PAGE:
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Not Immune to Caring




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To save lives in his native Africa, Zelalem Haile had to break free. Haile, a PhD candidate in the WVU School of Public Health, is from Eritrea, a country bordering Sudan and Ethiopia in northeast Africa. The Eritrean government shut down the nation’s only accredited university, where Haile taught, and began requiring everyone between ages 18 to 45 to join its national service, essentially its military. The government soon opened several small military colleges, but none had libraries or Internet access. Exactly—how can anyone do research?

This was 2006, and Haile knew it was time to leave. But leaving wouldn’t be easy. Over a three-year period, Eritrea repeatedly denied his requests to study abroad in the United States.

He had already earned his master’s degree in anthropology at the University of Florida, but because the Eritrean government footed the bill for his education, he had a responsibility to stay in Eritrea and “pay his dues” as a lecturer.

“I had to devise my own way of leaving the country,” Haile said. “Eventually, I was invited to a training workshop in Kenya. I went. But instead of flying back, I went to the United States.”

Risky move. But necessary.

Fleeing to the United States would also result in a career change for Haile. He thought that perhaps anthropology wasn’t the best way to make an impression.

Fully aware of the health disparities in his native continent, Haile shifted gears to public health. He enrolled at Ohio University and earned a master’s degree in public health before coming to WVU.

And while Haile may never get to return to Eritrea, he hopes his research will shape policy and save lives in that region of the world.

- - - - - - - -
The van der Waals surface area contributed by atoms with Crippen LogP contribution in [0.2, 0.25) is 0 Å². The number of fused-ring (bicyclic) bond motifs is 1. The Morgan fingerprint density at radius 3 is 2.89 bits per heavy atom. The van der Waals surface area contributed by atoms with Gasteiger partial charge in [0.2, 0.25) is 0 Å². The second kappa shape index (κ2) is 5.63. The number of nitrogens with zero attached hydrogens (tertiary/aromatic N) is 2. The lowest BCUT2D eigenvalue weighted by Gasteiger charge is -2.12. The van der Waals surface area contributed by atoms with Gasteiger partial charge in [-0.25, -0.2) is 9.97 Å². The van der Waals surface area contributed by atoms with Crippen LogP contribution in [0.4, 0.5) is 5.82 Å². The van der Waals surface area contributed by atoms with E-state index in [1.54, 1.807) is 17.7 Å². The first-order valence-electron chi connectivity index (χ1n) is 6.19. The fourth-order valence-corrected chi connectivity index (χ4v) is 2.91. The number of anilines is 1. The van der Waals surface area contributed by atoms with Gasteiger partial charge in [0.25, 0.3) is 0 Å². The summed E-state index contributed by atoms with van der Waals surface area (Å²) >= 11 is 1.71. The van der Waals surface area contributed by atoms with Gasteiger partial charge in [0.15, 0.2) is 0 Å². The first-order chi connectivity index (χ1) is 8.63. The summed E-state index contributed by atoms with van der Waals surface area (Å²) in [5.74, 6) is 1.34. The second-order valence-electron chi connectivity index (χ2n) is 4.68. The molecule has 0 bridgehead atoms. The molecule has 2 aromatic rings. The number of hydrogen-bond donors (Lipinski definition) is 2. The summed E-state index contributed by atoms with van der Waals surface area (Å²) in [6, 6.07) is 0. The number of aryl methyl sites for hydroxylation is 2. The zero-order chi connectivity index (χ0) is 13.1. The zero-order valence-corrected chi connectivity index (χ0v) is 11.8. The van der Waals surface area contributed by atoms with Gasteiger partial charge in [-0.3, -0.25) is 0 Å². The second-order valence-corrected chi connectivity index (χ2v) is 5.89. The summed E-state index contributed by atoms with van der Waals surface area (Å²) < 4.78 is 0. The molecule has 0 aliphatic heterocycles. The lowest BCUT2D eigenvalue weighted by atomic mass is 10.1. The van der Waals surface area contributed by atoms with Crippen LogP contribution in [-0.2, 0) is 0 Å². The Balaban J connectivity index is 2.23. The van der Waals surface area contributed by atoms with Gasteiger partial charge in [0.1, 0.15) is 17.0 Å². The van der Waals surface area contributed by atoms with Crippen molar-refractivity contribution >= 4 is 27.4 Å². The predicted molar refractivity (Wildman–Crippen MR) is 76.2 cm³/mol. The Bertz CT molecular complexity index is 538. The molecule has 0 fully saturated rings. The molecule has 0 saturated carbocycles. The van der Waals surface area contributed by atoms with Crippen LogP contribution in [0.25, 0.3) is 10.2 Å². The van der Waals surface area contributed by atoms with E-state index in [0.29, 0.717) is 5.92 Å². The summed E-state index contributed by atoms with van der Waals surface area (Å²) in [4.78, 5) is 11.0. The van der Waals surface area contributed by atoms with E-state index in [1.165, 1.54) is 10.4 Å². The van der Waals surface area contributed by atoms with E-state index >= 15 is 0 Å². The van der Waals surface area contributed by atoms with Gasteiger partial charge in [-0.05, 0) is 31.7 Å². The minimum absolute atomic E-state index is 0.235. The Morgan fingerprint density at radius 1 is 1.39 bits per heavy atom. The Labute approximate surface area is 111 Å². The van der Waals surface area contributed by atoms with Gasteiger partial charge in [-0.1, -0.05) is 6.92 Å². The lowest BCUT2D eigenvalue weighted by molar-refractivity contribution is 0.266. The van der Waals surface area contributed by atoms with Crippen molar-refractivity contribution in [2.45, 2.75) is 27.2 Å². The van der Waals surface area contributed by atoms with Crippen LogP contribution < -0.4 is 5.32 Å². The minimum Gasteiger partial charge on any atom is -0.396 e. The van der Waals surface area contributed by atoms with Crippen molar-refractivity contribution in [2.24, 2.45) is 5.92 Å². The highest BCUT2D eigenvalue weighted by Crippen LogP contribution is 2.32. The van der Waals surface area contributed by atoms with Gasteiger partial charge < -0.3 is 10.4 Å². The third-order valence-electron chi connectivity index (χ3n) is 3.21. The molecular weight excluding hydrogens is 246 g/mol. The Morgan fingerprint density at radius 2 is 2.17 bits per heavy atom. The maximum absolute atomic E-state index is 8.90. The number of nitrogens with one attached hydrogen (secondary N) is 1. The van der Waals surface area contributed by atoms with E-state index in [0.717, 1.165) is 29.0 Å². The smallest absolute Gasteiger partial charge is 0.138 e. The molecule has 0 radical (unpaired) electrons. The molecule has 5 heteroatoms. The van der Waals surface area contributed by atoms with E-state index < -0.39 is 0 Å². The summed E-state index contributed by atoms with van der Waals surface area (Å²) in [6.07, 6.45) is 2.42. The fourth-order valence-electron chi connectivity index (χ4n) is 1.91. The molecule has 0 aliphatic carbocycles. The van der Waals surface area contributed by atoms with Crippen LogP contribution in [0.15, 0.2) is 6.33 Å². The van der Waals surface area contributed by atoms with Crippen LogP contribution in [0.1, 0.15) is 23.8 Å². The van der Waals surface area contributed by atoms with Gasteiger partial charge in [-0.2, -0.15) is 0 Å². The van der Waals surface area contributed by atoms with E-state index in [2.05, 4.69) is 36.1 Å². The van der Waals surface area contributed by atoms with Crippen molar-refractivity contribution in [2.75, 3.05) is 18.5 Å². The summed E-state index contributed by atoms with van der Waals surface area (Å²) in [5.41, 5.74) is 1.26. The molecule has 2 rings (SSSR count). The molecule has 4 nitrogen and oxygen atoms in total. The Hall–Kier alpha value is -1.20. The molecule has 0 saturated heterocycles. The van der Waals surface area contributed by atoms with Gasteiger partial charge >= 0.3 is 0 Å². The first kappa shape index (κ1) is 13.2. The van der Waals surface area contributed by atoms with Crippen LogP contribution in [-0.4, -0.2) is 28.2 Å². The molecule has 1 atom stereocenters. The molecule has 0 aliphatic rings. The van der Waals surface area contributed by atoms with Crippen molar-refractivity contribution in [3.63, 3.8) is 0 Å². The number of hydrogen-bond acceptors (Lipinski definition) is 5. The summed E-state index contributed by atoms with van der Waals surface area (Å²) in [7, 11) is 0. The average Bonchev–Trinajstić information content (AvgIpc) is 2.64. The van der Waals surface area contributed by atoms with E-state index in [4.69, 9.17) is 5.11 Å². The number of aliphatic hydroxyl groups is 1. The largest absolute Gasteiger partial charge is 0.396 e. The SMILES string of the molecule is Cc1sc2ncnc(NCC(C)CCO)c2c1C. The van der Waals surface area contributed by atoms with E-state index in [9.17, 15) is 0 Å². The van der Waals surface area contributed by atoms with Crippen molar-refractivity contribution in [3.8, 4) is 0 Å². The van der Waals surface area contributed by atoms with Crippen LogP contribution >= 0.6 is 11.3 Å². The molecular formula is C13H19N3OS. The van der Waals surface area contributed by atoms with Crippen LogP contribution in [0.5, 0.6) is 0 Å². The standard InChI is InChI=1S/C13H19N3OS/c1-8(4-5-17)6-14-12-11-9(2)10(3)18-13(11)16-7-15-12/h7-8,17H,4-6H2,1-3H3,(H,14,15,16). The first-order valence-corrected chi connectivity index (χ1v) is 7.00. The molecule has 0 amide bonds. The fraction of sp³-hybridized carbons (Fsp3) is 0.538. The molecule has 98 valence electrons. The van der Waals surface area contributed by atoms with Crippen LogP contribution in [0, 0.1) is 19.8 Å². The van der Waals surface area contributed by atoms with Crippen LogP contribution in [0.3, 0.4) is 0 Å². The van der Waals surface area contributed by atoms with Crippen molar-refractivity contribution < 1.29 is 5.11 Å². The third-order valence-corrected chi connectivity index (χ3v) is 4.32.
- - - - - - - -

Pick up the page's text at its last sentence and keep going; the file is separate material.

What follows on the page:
His work focuses on maternal and children’s health in Africa, home to the highest mortality rates in the world.

The solution to combating that problem is rather simple, according to Haile’s research: let women have a voice in making their own healthcare decisions.

Too often, women’s decisions to receive proper immunizations are made solely by the husbands or partners. “It’s cultural,” Haile said, “but some culture needs to change.”


In November, the_ Journal of Community Health_ published a study coauthored by Haile looking at tetanus toxoid immunization for pregnant women in Kenya. The study found that tetanus toxoid immunization programs are underused in developing countries such as Kenya.

The main factors contributing to having been sufficiently immunized against tetanus were lower birth order, higher household wealth index, women’s employment, making joint health-related decisions with a partner, and a higher number of antenatal care visits.

In other words, lower socioeconomic status and having partners exclusively make health decisions were factors leading to lower rates of immunization and higher rates of maternal and neonatal mortality.

“I hope they use our findings to implement policies relating to utilization and coverage of immunizations,” Haile said.

“Each year, over a quarter of a million women die in Africa from pregnancy-related complications, and these complications are preventable. We have the innovations to prevent these conditions, but the question is, ‘How do we implement them and translate scientific findings into policy and practice?’”


Working as an anthropologist in Africa, Haile knew he could contribute to the field of public health when he helped a social marketing group educate residents about condoms and sexual health. Haile interviewed sex workers and inquired about their challenges and how they became part of the commercial sex industry.

At Ohio University, Haile served as coordinator for the African Health Initiative, an organized effort and commitment by its African Studies Program to understand health-related issues on the African continent.


Currently, Haile is working on his dissertation, which examines mother-to-child transmission of HIV in 26 countries in sub-Saharan Africa.

He will graduate in 2014. Haile has no regrets about fleeing to the United States, except that he should’ve done it sooner.

“We have the answers and the innovation. We just need to figure out how to translate innovation into practice.”

“I still talk to my sisters over there, and they told me I made a huge mistake in coming back in 2002 after finishing my master’s,” he said. “I feel like I lost three years of my life when I went back to Eritrea.”

Still, Haile is set on improving the health of Africa’s people, even if he can’t go back to his native country. He’ll do it from here, with the help of his wife, an Eritrean who is pursuing her master’s degree in public health at Ohio University.

“We have the answers and the innovation,” he said. “We just need to figure out how to translate innovation into practice.”